Thursday, March 6, 2008

Women Working in Wyoming (in good blue collar jobs, no less)

A story in the NYT entitled "A New Job Track for Single Mothers in Wyoming" brings together my two key interests: women and rurality.

The word "rural" is not used in the story, and the dateline is Cheyenne, population 50,000. Nevertheless, Wyoming is a largely rural state with a total population of just over half a million (ranked 50th in the nation) and a population density of just 5 persons/square mile. The story reports on a job training program, which extends beyond Cheyenne, that responds to some of the particular challenges that women face in the context of rural job markets, where women are much more likely than in urban ones to be channeled into low-paying service jobs. Here is a program that seems to successful in getting women some of the good blue-collar jobs that men have tended to monopolize in places like Wyoming. But Kirk Johnson's piece features another slice of feminism, too, which he labels "female solidarity."

Here's an excerpt:
Here in a state with the highest gap in the nation between a woman’s wage and a man’s, and a divorce rate 30 percent above the national average, some women are finding a new way to storm the economic barricades.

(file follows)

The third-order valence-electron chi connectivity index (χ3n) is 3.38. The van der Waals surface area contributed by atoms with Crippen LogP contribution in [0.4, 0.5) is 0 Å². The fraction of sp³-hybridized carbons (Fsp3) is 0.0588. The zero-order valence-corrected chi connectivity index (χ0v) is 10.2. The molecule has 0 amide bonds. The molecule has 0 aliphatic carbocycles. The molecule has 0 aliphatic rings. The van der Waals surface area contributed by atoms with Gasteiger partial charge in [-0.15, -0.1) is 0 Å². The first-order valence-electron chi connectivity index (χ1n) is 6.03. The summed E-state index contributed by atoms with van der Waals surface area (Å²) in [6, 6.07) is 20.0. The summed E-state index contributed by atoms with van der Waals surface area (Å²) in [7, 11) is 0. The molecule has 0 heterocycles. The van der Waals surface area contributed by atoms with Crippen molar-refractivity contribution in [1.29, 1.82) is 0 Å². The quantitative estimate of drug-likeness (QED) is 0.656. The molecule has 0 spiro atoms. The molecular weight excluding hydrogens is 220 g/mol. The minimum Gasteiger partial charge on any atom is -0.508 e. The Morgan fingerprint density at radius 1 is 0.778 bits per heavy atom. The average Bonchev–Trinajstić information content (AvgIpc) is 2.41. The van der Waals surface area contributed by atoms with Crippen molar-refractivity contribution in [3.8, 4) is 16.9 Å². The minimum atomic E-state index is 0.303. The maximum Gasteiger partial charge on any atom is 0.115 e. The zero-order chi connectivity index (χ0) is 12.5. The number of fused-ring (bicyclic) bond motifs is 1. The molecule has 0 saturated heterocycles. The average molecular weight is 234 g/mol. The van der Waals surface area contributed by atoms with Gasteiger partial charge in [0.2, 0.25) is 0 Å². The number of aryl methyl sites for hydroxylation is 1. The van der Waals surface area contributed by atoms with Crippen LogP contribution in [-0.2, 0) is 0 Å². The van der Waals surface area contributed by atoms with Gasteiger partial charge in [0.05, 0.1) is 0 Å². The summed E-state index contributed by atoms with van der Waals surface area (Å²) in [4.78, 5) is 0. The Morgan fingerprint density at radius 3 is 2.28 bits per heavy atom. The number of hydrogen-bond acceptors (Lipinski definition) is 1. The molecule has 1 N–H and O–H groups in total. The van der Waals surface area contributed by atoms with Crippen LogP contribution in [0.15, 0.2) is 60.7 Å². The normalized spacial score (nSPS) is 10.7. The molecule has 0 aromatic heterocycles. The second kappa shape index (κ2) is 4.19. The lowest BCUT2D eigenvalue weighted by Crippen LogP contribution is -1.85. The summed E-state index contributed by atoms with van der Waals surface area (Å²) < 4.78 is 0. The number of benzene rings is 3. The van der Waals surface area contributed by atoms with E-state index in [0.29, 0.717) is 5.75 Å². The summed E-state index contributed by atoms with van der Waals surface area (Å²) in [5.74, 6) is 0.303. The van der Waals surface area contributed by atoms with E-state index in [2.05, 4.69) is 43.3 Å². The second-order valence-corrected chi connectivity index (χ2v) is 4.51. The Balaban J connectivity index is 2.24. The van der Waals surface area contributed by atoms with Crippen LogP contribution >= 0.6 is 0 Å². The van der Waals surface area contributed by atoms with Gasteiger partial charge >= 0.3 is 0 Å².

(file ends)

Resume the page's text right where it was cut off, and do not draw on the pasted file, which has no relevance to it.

They are working with an unusual nonprofit organization, Climb Wyoming, which takes women who have absorbed a few of life’s body blows — bad or absent men, drugs, public assistance and jail are all common stories — and combines free job training with psychological counseling.

But Climb Wyoming’s real core insight is female solidarity — that the group, trained and forged together more like a platoon than a class, will become an anchor of future success. New skills can go only so far in changing a life, the group’s trainers say; sometimes it takes a sisterhood.

2 comments:

Padmanaban said...

Job trend has changed nowadays as most of them are looking for high paying jobs. There are lots of job openings since many companies are in need of smart employers with adequate knowledge

Padmanaban said...
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